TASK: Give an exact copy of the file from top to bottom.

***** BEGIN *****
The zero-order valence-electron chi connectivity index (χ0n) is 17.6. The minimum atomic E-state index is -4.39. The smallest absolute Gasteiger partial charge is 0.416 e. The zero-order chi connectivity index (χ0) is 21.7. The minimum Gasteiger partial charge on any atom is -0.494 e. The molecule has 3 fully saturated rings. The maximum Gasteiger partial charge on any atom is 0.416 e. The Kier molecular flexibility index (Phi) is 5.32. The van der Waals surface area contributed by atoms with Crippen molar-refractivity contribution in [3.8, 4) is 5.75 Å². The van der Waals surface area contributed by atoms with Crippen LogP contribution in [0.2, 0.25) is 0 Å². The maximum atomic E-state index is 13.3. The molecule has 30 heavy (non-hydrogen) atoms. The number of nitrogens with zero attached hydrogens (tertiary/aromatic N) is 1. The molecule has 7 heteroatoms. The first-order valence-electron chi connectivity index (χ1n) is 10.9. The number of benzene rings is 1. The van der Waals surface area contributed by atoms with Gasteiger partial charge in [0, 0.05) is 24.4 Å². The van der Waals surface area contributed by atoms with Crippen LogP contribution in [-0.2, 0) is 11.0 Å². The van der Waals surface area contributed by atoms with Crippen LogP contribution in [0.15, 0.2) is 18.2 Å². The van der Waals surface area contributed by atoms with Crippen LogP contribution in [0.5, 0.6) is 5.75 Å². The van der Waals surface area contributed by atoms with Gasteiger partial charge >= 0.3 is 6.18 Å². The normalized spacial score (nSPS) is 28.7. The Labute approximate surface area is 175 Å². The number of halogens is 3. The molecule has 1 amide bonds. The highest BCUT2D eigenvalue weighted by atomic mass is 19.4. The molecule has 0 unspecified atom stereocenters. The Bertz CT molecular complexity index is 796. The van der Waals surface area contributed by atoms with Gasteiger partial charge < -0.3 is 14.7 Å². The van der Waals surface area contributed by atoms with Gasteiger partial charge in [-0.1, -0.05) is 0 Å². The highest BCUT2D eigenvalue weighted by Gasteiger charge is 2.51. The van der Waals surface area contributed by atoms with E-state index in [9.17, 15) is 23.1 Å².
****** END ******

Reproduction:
The zero-order valence-electron chi connectivity index (χ0n) is 17.6. The minimum atomic E-state index is -4.39. The smallest absolute Gasteiger partial charge is 0.416 e. The zero-order chi connectivity index (χ0) is 21.7. The minimum Gasteiger partial charge on any atom is -0.494 e. The molecule has 3 fully saturated rings. The maximum Gasteiger partial charge on any atom is 0.416 e. The Kier molecular flexibility index (Phi) is 5.32. The van der Waals surface area contributed by atoms with Crippen molar-refractivity contribution in [3.8, 4) is 5.75 Å². The van der Waals surface area contributed by atoms with Crippen LogP contribution in [0.2, 0.25) is 0 Å². The maximum atomic E-state index is 13.3. The molecule has 30 heavy (non-hydrogen) atoms. The number of nitrogens with zero attached hydrogens (tertiary/aromatic N) is 1. The molecule has 7 heteroatoms. The first-order valence-electron chi connectivity index (χ1n) is 10.9. The number of benzene rings is 1. The van der Waals surface area contributed by atoms with Gasteiger partial charge in [0, 0.05) is 24.4 Å². The van der Waals surface area contributed by atoms with Crippen LogP contribution in [-0.2, 0) is 11.0 Å². The van der Waals surface area contributed by atoms with Crippen LogP contribution in [0.15, 0.2) is 18.2 Å². The van der Waals surface area contributed by atoms with Crippen LogP contribution in [0.5, 0.6) is 5.75 Å². The van der Waals surface area contributed by atoms with Gasteiger partial charge >= 0.3 is 6.18 Å². The normalized spacial score (nSPS) is 28.7. The Labute approximate surface area is 175 Å². The number of halogens is 3. The molecule has 1 amide bonds. The highest BCUT2D eigenvalue weighted by atomic mass is 19.4. The molecule has 0 unspecified atom stereocenters. The Bertz CT molecular complexity index is 796. The van der Waals surface area contributed by atoms with Gasteiger partial charge < -0.3 is 14.7 Å². The van der Waals surface area contributed by atoms with Gasteiger partial charge in [-0.1, -0.05) is 0 Å². The highest BCUT2D eigenvalue weighted by Gasteiger charge is 2.51. The van der Waals surface area contributed by atoms with E-state index in [9.17, 15) is 23.1 Å².